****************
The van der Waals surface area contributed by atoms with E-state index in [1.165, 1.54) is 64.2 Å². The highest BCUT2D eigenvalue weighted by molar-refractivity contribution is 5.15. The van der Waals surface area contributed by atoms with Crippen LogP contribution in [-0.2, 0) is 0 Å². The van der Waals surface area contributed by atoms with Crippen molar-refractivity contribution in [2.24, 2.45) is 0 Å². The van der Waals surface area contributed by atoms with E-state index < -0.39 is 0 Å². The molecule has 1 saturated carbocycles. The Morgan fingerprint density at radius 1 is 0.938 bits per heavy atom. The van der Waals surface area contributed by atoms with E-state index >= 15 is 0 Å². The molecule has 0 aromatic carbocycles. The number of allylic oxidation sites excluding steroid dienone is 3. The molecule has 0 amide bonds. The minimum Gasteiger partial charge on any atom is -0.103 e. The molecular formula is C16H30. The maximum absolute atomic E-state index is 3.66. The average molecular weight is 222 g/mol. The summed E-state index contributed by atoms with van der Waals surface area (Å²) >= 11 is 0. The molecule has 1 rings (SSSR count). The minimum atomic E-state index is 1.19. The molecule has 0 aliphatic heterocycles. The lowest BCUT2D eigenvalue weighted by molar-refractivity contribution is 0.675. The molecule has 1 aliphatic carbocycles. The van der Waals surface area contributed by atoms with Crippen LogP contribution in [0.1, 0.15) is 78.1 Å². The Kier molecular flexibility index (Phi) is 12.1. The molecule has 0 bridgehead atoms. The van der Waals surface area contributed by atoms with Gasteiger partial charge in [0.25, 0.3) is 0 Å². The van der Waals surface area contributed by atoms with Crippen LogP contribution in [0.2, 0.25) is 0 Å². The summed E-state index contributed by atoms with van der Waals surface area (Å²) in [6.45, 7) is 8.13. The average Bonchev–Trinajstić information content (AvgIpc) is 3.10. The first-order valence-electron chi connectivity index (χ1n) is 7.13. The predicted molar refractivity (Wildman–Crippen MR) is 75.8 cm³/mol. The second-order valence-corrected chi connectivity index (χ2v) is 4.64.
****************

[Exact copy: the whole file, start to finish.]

The van der Waals surface area contributed by atoms with E-state index in [1.165, 1.54) is 64.2 Å². The highest BCUT2D eigenvalue weighted by molar-refractivity contribution is 5.15. The van der Waals surface area contributed by atoms with Crippen LogP contribution in [-0.2, 0) is 0 Å². The van der Waals surface area contributed by atoms with Crippen molar-refractivity contribution in [2.24, 2.45) is 0 Å². The van der Waals surface area contributed by atoms with E-state index < -0.39 is 0 Å². The molecule has 1 saturated carbocycles. The Morgan fingerprint density at radius 1 is 0.938 bits per heavy atom. The van der Waals surface area contributed by atoms with E-state index >= 15 is 0 Å². The molecule has 0 aromatic carbocycles. The number of allylic oxidation sites excluding steroid dienone is 3. The molecule has 0 amide bonds. The minimum Gasteiger partial charge on any atom is -0.103 e. The molecular formula is C16H30. The maximum absolute atomic E-state index is 3.66. The average molecular weight is 222 g/mol. The summed E-state index contributed by atoms with van der Waals surface area (Å²) >= 11 is 0. The molecule has 1 rings (SSSR count). The minimum atomic E-state index is 1.19. The molecule has 0 aliphatic heterocycles. The lowest BCUT2D eigenvalue weighted by molar-refractivity contribution is 0.675. The molecule has 1 aliphatic carbocycles. The van der Waals surface area contributed by atoms with Crippen LogP contribution in [0.1, 0.15) is 78.1 Å². The Kier molecular flexibility index (Phi) is 12.1. The molecule has 0 bridgehead atoms. The van der Waals surface area contributed by atoms with Gasteiger partial charge in [0.25, 0.3) is 0 Å². The van der Waals surface area contributed by atoms with Crippen LogP contribution in [0.2, 0.25) is 0 Å². The summed E-state index contributed by atoms with van der Waals surface area (Å²) in [6.45, 7) is 8.13. The average Bonchev–Trinajstić information content (AvgIpc) is 3.10. The first-order valence-electron chi connectivity index (χ1n) is 7.13. The predicted molar refractivity (Wildman–Crippen MR) is 75.8 cm³/mol. The second-order valence-corrected chi connectivity index (χ2v) is 4.64.